However, Fed policy remains stuck on the “quantity theory of money,” which says that increasing the money in the system decreases the value of the currency, driving up prices. The theory omits the supply factor. As long as workers and materials are available, increasing “demand” (money) can generate the supply needed to meet that demand. Supply and demand increase together and prices remain stable. And today, local economies are suffering from a lack of demand, while plenty of workers are available to generate supply. According to John Williams at shadowstats.com, the real unemployment figure as of April—including long-term discouraged workers, who were defined out of official existence in 1994—was 21.5 percent. In addition, there is the labor potential of robots and computers. A vast workforce is thus available to fill the gap between supply and demand, allowing new money to be added to the economy.
But the Fed insists on “sterilizing” every purported effort to stimulate demand, by making sure the new money never gets into the consumer economy. The money produced through quantitative easing remains trapped on bank balance sheets, where the Fed pays interest on excess reserves, killing any incentive for the banks to lend even to other banks; and now the Fed is systematically returning even that money to its own balance sheet.
The High Price of Challenging the Fed
As for President Nixon, an interesting alternative explanation has been put forward for the orchestrated calls for his impeachment. In a 2010 book titled “The American Caliphate,” R. Duane Willing says Nixon’s real crime was that he dared to challenge Federal Reserve/Wall Street control of the monetary system. He says the Nixon White House had quietly drafted and sponsored a Federal Charter Bill that would have changed U.S. financial history. Willing worked for the Federal Home Loan Bank Board during the Nixon era and was tasked with defining the system requirements that would make a central computerized checking account and loan system available to the new banking scheme. He wrote:
The hidden secret since the beginning of modern capitalism is that money is created and managed by bank control over checking accounts in the loan-making process. …
President Nixon was preparing the Federal Home Loan Bank Board to change the traditional role of American savings and loan associations. They were to change from community-centered, mutually-owned deposit and savings associations to regular commercial banks that have money creation powers. … The converted savings and loan associations would have full banking powers to make loans and investments, providing a first full-service nationwide bank for Americans. …
Properly done with wise policy, the control of the national money supply would be regulated by needs at the local level.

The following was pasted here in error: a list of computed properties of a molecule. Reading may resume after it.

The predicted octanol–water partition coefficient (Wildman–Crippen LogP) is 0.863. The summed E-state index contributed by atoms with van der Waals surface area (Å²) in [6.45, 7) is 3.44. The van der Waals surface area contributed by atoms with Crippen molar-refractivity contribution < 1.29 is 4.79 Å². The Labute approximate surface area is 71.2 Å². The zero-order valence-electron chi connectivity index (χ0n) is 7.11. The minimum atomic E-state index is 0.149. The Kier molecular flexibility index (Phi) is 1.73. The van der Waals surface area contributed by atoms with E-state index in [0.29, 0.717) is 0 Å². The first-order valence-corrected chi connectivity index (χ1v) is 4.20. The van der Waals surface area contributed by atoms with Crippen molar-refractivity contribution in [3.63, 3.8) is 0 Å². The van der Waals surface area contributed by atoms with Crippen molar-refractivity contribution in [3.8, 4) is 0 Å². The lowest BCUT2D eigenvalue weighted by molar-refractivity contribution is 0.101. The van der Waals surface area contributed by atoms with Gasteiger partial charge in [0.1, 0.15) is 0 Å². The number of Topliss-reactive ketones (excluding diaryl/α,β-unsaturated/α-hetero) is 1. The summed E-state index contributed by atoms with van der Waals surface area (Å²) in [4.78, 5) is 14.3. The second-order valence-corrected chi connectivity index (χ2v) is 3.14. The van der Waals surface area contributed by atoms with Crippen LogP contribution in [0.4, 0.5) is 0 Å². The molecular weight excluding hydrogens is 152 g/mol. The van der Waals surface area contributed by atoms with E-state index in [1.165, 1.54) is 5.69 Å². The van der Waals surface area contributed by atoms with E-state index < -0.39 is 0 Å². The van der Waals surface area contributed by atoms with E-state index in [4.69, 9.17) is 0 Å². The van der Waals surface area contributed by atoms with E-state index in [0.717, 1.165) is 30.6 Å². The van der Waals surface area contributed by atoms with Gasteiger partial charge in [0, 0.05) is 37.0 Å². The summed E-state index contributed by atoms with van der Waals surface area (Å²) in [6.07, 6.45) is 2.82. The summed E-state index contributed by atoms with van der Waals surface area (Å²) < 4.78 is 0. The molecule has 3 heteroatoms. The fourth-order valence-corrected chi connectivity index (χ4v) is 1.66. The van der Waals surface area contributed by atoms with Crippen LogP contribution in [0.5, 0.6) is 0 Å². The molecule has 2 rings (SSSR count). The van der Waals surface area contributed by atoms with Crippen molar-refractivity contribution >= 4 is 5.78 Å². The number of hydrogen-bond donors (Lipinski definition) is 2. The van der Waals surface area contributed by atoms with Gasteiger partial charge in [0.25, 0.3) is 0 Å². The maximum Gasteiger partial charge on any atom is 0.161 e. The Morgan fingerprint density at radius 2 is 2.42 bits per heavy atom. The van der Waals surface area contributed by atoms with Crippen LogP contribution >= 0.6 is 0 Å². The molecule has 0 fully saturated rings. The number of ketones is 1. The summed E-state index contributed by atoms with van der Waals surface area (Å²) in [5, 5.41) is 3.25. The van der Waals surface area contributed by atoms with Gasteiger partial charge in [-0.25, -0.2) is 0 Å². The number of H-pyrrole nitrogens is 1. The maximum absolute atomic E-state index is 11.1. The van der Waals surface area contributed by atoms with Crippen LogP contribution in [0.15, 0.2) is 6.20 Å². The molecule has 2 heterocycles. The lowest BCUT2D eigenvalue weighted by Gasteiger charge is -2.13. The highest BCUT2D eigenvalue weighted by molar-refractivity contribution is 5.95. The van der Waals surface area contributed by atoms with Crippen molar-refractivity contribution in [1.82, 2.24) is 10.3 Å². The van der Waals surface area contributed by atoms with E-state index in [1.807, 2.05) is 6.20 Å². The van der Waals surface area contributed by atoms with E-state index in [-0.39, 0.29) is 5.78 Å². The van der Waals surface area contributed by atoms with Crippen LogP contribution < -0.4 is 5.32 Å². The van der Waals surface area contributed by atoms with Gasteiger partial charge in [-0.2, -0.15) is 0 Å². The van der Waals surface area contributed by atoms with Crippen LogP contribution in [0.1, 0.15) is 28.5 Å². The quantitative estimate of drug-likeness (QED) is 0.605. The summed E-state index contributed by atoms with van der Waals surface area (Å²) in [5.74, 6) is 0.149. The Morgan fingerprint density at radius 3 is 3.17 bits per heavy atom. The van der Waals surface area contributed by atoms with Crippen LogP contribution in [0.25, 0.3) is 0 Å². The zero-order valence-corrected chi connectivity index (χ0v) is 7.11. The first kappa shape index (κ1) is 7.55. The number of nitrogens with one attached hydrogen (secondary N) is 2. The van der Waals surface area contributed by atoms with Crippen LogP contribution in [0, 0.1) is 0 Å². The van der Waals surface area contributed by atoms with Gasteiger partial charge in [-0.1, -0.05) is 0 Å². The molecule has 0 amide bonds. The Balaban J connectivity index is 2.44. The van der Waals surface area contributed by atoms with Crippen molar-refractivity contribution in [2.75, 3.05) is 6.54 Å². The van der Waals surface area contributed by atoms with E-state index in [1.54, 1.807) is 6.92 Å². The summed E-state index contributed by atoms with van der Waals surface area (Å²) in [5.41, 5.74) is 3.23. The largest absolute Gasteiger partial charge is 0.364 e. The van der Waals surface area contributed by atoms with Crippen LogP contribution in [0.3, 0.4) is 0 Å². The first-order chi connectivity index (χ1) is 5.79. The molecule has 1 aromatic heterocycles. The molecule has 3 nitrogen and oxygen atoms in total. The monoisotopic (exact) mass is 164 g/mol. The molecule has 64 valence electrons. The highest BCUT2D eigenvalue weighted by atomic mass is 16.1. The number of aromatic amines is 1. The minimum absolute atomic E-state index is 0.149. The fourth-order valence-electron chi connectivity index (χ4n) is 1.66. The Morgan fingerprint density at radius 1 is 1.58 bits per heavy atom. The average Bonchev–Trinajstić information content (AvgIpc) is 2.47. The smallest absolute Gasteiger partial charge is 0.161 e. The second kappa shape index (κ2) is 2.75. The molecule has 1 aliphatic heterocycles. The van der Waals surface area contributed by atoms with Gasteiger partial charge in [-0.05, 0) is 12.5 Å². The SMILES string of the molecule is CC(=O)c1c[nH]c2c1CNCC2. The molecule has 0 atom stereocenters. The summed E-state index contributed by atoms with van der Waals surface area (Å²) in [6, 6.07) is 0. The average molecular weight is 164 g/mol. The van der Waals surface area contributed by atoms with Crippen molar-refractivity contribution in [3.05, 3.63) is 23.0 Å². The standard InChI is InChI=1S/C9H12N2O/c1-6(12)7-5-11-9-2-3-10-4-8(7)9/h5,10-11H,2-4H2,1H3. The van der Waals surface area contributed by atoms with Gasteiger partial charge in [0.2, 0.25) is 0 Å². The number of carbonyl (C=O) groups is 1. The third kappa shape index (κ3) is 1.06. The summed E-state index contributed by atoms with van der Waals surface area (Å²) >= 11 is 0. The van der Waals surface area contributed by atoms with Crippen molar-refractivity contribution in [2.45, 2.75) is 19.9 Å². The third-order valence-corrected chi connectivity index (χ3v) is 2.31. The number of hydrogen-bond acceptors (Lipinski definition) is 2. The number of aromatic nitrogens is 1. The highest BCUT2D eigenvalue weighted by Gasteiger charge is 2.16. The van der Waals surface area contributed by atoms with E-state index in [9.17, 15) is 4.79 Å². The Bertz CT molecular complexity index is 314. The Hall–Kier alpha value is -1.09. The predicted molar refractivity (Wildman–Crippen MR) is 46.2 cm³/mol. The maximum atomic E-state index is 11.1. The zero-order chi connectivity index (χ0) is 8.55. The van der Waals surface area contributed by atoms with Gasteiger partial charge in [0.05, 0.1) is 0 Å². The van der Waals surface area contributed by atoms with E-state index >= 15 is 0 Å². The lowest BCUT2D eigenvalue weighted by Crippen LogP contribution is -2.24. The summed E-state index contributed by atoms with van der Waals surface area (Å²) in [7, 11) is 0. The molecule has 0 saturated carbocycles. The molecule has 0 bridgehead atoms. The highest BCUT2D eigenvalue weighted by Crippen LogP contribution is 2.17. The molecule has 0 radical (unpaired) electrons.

The proposed legislation provided for a separate central bank to backstop local credit unions and a much greater degree of competition for a wide array of financial services. But Willing says Nixon’s plan for national finance, along with his plan for health care and a guaranteed income, alarmed the Wall Street/Federal Reserve power bloc, which was about to be challenged like never before. He writes:
The “Watergate” saga was obviously just Senatorial theater. … The Wall Street Great Merchants as owners of the Senate … were making certain that the money dreams of “Tricky Dick” and his vision for the Republic protected with a network of converted Savings and Loan associations was doomed. …
Only John Kennedy, Abraham Lincoln and two other assassinated presidents, James Garfield and William McKinley, prior to Nixon had actively contemplated changes of such magnitude in the U.S. financial system.
Garfield observed that “whoever controls the volume of money in our country is absolute master of all industry and commerce … and when you realize that the entire money system is very easily controlled, one way or another by a few powerful men, you will not have to be told how periods of inflation and depression originate.”
Keeping the money supply “tight” serves the interests of the banks because it means people and businesses must continually borrow to cover their costs. As Willing puts it, the banks’ agenda is to provide a steady income from a permanent flow of monthly payments from consumers burdened with installment debt. The role of the Wall Street-dominated central bank is to preserve that income stream for the banks.
To truly serve the economy and the people, the Fed needs to be transformed into a public utility with a mandate to serve the interests of the people. The president’s criticisms are thus timely and needed. But if he is planning to change the makeup of the Federal Reserve Board, he needs to appoint people who understand that the way to jump-start the economy is to inject new money directly into it rather than keeping the money “sterilized” on bank balance sheets.